US 20020087898 A1
A method and apparatus for facilitating direct access to a serial Advanced Technology Attachment (ATA) device by an autonomous subsystem in the absence of the main operating system (OS).
1. A method comprising:
determining a first system Advanced Configuration and Power Interface Specification (ACPI) state; and
switching a serial Advanced Technology Attachment (SATA) device based upon the ACPI state.
2. The method according to
3. The method according to
4. The method according to
5. The method according to
if the ACPI state is S0, S1, or S2 then the SATA is switched to the first system; and
if the ACPI state is S3, S4, or S5 then the SATA is switched to the subsystem.
6. The method according to
if the ACPI state is S0, or S1 then the SATA is switched to the first system; and
if the ACPI state is S2, S3, S4, or S5 then the SATA is switched to the subsystem.
7. A machine-readable medium having stored thereon instructions, which when executed by a processor, causes said processor to perform the following:
determine a first system Advanced Configuration and Power Interface Specification (ACPI) state; and
switch a serial Advanced Technology Attachment (SATA) based upon the ACPI state.
8. The machine-readable medium according to
9. A system comprising:
a serial Advanced Technology Attachment (SATA) device connected to a switch;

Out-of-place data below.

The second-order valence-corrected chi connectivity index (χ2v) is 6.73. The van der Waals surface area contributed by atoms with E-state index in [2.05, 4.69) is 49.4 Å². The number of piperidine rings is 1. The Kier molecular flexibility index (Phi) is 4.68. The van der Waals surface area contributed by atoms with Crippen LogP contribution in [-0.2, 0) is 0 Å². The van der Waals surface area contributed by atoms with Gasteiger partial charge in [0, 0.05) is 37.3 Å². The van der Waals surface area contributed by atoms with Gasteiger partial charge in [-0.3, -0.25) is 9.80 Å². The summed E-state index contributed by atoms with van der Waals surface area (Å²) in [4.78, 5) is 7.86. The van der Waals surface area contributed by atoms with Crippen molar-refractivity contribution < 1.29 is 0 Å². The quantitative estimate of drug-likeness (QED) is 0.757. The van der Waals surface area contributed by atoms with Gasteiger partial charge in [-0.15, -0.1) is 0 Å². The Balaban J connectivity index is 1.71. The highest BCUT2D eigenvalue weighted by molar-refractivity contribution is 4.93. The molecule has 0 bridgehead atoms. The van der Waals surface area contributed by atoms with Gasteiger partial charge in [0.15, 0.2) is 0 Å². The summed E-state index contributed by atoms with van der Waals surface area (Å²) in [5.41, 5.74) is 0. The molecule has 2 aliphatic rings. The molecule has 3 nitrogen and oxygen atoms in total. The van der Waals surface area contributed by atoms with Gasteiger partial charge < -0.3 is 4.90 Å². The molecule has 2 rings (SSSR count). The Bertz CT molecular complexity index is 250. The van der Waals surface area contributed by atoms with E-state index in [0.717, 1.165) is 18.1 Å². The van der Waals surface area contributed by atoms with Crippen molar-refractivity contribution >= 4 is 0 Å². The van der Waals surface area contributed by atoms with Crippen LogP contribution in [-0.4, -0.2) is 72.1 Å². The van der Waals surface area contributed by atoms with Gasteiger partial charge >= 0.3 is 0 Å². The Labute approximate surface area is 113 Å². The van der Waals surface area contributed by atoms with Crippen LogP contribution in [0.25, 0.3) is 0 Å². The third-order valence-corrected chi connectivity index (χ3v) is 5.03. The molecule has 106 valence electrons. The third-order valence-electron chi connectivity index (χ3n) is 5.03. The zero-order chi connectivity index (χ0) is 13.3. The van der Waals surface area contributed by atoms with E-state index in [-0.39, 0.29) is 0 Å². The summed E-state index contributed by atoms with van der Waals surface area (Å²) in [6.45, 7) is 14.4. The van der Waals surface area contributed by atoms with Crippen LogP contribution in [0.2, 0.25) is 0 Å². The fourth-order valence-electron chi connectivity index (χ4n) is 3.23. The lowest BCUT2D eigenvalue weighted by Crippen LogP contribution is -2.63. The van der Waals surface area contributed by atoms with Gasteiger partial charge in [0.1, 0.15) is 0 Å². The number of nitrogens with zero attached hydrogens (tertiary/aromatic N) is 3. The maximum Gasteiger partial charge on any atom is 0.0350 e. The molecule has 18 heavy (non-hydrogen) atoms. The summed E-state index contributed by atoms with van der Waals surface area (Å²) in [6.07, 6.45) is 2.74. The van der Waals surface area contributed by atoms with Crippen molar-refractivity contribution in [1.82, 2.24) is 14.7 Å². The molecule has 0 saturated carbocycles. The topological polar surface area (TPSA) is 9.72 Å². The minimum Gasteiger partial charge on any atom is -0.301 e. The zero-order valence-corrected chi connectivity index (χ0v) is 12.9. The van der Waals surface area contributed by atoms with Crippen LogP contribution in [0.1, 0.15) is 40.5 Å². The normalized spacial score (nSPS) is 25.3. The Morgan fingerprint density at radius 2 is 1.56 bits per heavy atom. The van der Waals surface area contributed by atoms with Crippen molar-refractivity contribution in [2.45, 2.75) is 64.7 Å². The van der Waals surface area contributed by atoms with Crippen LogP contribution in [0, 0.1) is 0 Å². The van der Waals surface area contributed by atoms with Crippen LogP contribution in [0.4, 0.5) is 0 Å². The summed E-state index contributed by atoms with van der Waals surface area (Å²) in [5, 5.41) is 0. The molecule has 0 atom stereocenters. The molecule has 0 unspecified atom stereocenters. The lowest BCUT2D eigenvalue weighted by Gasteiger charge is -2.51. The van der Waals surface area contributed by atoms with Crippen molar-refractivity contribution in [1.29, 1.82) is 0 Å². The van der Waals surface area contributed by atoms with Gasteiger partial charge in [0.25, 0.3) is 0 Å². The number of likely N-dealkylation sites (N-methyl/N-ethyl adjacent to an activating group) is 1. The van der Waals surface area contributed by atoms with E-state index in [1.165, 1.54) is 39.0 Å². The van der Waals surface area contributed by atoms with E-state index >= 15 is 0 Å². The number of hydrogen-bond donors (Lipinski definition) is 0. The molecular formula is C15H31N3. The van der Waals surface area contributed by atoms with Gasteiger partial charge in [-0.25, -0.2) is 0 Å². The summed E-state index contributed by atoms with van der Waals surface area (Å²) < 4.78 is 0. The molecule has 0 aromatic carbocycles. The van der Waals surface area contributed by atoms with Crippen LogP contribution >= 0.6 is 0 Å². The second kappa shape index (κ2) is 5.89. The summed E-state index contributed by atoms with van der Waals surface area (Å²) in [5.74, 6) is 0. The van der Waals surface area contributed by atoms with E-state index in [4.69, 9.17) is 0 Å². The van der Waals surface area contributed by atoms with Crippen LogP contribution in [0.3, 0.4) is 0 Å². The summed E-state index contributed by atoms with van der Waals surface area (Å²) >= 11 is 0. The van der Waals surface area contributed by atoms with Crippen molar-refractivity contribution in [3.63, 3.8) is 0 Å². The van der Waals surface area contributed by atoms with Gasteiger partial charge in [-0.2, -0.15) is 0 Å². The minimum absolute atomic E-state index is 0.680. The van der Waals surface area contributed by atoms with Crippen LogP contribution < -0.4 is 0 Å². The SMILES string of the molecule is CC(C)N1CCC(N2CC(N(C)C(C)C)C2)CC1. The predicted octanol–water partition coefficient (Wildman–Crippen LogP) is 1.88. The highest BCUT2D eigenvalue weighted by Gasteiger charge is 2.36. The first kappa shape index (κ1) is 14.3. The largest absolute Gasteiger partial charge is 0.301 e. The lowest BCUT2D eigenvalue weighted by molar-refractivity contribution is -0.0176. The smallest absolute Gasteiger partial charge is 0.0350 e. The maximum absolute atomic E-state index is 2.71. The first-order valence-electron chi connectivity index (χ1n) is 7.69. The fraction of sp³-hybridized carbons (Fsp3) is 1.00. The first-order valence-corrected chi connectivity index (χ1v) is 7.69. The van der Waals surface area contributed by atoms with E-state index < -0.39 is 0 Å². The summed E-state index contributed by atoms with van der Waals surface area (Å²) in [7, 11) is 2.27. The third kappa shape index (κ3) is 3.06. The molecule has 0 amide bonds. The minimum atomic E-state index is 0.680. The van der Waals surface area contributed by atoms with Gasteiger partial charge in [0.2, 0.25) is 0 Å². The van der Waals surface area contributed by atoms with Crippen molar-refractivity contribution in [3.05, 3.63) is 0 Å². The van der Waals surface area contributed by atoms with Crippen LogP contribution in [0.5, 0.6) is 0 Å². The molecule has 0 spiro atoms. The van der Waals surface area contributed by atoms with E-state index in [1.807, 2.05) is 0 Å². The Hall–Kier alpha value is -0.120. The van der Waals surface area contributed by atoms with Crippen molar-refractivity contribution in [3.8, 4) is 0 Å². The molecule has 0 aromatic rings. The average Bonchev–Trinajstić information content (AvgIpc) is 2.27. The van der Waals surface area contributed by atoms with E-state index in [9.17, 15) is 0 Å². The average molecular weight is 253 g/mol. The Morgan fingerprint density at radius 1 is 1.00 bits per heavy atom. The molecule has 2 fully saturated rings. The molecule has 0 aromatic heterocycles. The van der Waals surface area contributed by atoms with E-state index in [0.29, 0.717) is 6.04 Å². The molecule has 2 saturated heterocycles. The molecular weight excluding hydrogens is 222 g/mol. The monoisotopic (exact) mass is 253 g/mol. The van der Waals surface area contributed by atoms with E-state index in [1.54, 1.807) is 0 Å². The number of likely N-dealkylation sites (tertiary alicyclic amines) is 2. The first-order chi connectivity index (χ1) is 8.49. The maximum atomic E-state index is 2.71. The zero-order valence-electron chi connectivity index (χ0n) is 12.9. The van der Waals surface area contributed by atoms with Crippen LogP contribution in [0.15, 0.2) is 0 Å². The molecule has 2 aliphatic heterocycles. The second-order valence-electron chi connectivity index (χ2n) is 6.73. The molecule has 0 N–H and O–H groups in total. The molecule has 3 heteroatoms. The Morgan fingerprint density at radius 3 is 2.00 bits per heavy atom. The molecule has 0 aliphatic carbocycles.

a first system to connect to the SATA device through the switch; and
a subsystem to connect to the SATA device through the switch;
10. The system of
11. The system of
12. An apparatus comprising:
means for determining a first system Advanced Configuration and Power Interface Specification (ACPI) state; and
means for switching a serial Advanced Technology Attachment (SATA) based upon the ACPI state.
13. The apparatus of
14. The apparatus of
15. The apparatus of
 A method and apparatus for an autonomous subsystem accessing a serial ATA device in the absence of the main OS is described.
 For purposes of discussing the invention, it is to be understood that various terms are used by those knowledgeable in the art to describe techniques and standards. The power or energy consuming state of a device, such as a microprocessor, central processing unit (CPU), or even a system is to be understood as having a continuum of power ranges for operation, such as, fully awake, idle mode, sleep mode, hibernation mode, fully off, etc. These different power states may be invoked and/or maintained by mechanisms such as control lines, commands, frequency control, voltage control, current control, etc.